SOCIAL media has encouraged scale and concentration. Customers more readily gravitate to what is already popular meaning winning platforms like Amazon and Facebook have steadily become dominant.

But we know this is not always healthy; it can bring bad business practice and reduce competition. There is good reason for customers to be cautious in following others into the most popular choices. This advice holds good for investors, too.

Recent years have encouraged the cult of the star investment manager. Sometimes this is built on a long-term investment record, although even then the precise basis of a record may not be questioned.

But the result can be monster funds that are victims of their own success. Raising a lot of money is undoubtedly a short-term win for an investment firm, but is it really good for clients?

In investment, opportunity is typically scarce. The industry is competitive, with many analysts and fund managers trying to find undervalued companies or those that offer better growth prospects.

The insights that a particular manager has to generate performance are usually quite specialised. An individual’s skill might apply, for example, to medium-sized growth businesses in a particular geographical market. Of course, teams can combine specialist expertise and cover more ground, but that serves to remind us that few investors work alone, despite public perception of the lone star manager.

Managers can compound risk with their own overconfidence. Unsurprisingly, some of the so-called stars have the fewest self-doubts. It takes a lot of objective data to prove skill in investment, but even the best records are punctuated with lengthy setbacks. And, if manager behaviour changes - adding to risks - this can trigger a downward spiral.

Clients like managers to be confident and reassure in difficult times, but recovery typically involves humility, reappraisal and risk reduction.

Clues to manager behaviour when underperforming can be found in the narrative they offer to investors. The key is to look beyond the confident headline - is there real insight into the problems? Managers and clients should be gathering more information to assess whether underperformance is simply normal market rotation, or whether it is driven by failures in the investment process.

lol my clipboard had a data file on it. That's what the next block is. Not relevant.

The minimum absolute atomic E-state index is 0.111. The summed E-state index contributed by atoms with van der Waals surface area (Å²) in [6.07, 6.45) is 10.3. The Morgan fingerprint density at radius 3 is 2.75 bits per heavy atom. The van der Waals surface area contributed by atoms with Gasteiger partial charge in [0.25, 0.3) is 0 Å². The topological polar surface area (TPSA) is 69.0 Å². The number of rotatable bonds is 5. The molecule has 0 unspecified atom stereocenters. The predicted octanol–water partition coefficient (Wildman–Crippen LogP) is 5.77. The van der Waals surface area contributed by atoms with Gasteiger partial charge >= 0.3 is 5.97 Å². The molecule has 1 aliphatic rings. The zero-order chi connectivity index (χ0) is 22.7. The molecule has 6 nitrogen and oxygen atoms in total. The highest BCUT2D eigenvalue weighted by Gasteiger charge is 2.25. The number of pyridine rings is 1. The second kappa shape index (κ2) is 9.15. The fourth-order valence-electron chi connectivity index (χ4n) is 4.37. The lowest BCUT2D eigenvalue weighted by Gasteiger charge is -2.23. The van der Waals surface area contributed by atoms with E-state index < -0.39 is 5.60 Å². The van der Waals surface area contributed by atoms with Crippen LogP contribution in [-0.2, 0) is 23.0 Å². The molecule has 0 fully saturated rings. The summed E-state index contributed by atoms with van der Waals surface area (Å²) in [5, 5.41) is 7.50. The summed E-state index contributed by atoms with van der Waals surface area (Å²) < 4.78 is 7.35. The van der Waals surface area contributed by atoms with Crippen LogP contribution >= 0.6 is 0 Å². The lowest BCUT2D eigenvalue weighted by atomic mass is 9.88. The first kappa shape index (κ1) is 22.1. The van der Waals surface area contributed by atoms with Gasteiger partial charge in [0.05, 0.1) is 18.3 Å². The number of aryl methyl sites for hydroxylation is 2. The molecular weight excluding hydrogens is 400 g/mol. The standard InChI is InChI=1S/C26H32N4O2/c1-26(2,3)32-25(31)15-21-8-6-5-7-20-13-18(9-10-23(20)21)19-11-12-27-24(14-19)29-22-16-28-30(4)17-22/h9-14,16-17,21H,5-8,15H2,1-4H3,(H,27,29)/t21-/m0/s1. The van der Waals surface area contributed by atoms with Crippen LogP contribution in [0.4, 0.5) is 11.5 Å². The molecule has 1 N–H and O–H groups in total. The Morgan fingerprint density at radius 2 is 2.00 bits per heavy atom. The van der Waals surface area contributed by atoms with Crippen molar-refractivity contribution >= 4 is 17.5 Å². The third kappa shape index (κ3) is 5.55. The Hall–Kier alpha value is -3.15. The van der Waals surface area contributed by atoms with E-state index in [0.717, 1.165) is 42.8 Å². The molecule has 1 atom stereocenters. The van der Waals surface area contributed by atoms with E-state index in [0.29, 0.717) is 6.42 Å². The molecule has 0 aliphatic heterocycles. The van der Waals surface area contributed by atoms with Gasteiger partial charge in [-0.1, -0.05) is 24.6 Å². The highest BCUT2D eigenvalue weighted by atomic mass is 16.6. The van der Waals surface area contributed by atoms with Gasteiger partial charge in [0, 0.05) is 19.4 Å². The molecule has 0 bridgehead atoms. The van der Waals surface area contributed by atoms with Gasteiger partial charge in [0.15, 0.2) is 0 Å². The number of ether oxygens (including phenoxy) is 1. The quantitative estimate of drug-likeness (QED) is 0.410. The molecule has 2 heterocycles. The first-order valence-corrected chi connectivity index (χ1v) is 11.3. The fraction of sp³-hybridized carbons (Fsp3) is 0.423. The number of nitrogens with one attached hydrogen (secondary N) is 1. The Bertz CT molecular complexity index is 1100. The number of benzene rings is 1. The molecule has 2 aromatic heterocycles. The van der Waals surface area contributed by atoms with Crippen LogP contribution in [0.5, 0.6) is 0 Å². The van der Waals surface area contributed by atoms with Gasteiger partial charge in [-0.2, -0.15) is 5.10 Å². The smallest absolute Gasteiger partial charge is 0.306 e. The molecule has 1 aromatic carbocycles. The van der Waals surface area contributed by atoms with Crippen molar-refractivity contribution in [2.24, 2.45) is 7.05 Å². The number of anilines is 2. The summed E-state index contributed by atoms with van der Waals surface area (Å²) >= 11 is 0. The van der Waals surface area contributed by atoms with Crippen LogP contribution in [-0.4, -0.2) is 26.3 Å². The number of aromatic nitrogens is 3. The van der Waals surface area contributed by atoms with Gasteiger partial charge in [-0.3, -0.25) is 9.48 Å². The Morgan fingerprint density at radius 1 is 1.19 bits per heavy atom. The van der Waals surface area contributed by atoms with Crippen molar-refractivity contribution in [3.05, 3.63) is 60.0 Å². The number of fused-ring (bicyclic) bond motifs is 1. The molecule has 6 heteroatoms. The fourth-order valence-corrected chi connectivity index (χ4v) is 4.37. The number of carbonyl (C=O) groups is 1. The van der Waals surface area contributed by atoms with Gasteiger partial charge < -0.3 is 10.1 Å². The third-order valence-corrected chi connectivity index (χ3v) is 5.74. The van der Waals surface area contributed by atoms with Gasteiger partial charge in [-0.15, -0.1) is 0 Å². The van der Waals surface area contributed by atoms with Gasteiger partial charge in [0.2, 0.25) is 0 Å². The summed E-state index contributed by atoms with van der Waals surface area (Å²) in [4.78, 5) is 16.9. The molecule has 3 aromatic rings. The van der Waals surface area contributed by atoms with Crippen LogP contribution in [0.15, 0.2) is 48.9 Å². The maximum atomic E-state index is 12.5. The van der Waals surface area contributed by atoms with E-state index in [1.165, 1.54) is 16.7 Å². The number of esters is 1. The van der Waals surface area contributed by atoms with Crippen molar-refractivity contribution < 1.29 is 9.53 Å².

Beleaguered fund managers often create more problems for themselves. Sometimes a star manager will get more aggressive at times when his or her views strongly diverge from the market. This may appeal to clients who love a contrarian, but the pendulum may never swing back. A performance problem that has emerged over a few years is rarely fixed in months.

A manager may explain the problem as an investment style that is out of fashion, but we should always question whether that explanation is accurate. It sounds heroic to be labelled a value investor or a contrarian, but these are difficult concepts to measure. These sort of stories can mean that a manager is not getting to grips with the underlying issues.

Behaviour and narratives can reveal much. Clients should pay attention to the investor updates and press interviews that star managers give. Dealing with a challenge involves personality and resilience. The right message on a setback is not redoubled confidence, but renewed analysis and an understanding of risk.

Apart from the behaviour risks that can be created by the cult of the individual, size can be a problem. Scale may bring efficiency and lower costs, but big individual stock-market holdings can be harder to buy and sell. Even investors with a long-term perspective can find their fund disrupted by others who panic.

Investors following a star need to keep a close watch. Joining a fan club can be risky if it turns into a stampeding herd.

Colin McLean is managing director of SVM Asset Management.